“I encourage you to hear their pleas and find your humanity,” he added. “Please reconsider your decision to cancel the food voucher scheme over the summer holiday period and guarantee the extension.”
So far, 2020 has been a terrible year, but it could be a crucial time for positive change. The Black Lives Matter movement has gathered momentum since George Floyd was killed in police custody, providing hope that the human race is finally treading the long road toward racial equality. The pandemic also exposed the questionable priorities of some governments, and Rashford recognized how his status could possibly help recalibrate the misfiring Conservative party.
Rashford’s prominent position helped him rapidly gather support inside and outside the sporting sphere. Fans from clubs across the country set their tribalism aside to assist his initiative.
And Rashford achieved a result better than any he can earn on a football pitch. The government’s surprise U-turn came hours before the matter was set to be discussed in the House of Commons.
Hopefully, when they’re quizzed in the future on important matters outside the game, Kane and other footballers think about how Rashford supported the country’s overlooked lower classes during the pandemic. Voices don’t get much louder than a football player’s in the United Kingdom, so they should be used.
Brighton aren’t brutes
It would be easy to dub Brighton & Hove Albion’s 2-1 win over Arsenal as a clinic in roughhousing. Yves Bissouma committed six fouls on Saturday but wasn’t cautioned by the referee. Neal Maupay somehow didn’t receive a yellow card when his unnecessary challenge on Bernd Leno resulted in the goalkeeper being stretchered off, and then he scored the 95th-minute winner.
“Arsenal players maybe need to learn humility sometimes. They were talking a lot. They got what they deserved,” Maupay said after he was at the center of a post-match fracas.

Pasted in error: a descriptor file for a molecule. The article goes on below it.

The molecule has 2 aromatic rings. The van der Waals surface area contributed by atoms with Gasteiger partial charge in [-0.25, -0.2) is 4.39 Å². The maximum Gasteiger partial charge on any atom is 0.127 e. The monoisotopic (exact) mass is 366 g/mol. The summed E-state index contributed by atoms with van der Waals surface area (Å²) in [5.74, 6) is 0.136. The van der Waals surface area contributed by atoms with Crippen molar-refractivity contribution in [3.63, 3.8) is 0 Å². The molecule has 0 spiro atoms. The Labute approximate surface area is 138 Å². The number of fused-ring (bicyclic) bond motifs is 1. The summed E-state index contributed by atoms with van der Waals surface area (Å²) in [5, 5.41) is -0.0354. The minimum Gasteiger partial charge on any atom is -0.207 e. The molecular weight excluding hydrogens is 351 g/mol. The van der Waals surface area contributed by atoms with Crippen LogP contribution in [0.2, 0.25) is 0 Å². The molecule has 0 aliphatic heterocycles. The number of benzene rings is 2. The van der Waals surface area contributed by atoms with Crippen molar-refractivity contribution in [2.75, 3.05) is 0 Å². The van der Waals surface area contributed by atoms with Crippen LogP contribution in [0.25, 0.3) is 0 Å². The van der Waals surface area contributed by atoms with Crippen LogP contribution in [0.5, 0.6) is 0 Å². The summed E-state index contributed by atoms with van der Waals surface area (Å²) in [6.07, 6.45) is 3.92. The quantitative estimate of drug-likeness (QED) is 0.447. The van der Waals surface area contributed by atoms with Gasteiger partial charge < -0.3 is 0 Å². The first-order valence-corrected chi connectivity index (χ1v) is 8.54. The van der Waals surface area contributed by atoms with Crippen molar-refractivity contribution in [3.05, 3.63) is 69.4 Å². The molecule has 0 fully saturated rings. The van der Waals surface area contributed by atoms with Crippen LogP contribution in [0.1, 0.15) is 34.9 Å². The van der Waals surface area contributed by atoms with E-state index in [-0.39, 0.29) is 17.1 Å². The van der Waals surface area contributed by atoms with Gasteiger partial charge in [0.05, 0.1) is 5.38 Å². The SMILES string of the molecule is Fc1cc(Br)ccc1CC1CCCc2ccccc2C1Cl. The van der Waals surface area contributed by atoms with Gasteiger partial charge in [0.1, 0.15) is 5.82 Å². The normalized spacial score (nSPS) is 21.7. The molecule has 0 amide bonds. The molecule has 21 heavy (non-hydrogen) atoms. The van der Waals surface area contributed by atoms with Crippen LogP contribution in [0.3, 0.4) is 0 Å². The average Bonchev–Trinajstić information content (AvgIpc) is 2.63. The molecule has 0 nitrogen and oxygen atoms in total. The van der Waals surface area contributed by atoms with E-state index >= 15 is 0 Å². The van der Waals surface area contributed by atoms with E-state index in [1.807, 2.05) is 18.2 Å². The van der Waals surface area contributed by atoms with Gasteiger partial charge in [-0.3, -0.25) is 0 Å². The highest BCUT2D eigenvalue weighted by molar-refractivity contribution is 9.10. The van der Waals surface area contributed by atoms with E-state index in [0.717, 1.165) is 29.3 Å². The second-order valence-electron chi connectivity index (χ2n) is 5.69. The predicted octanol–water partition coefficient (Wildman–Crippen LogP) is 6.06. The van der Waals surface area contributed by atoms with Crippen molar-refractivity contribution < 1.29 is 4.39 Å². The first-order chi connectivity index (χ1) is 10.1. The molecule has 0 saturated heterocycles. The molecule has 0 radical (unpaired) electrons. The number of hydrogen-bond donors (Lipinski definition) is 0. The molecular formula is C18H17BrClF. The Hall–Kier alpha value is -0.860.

Brighton’s performance, though, was a one-off. The Gunners tend to struggle with physicality so Brighton endeavored to expose that weakness. The Seagulls have actually fouled fewer times than Arsenal have this season and also rank higher than the north London club in overall distance of progressive passes (fourth), completed passes (sixth), passes into and touches in the attacking third (both seventh), and total shots (eighth).
Graham Potter has quickly implemented a positive game plan on the south coast, but finishing has let down the club this season. If Brighton survive relegation, expect a greater understanding of Potter’s methods to help push them higher up the standings next term.
Roy Hodgson is one of the managers of the season. A coach’s influence wanes when they can no longer communicate with the modern-day footballer, but Hodgson, who will turn 73 in August, can still enliven a squad that has an average age over four decades his junior.
With Sunday’s 2-0 victory at Bournemouth, Crystal Palace have recorded four wins in a row and haven’t conceded a goal over that span. They’re also four points off fifth place, which would be enough to earn a Champions League berth for the 2020-21 campaign if Manchester City lose their appeal against their European ban.
It was already pleasing to see the much-traveled Hodgson’s career go full circle when he took over Palace, his boyhood club. However, with some summer recruitment – it’s admittedly needed – ahead of a continental campaign, could the Eagles be set for a memorable chapter in their history?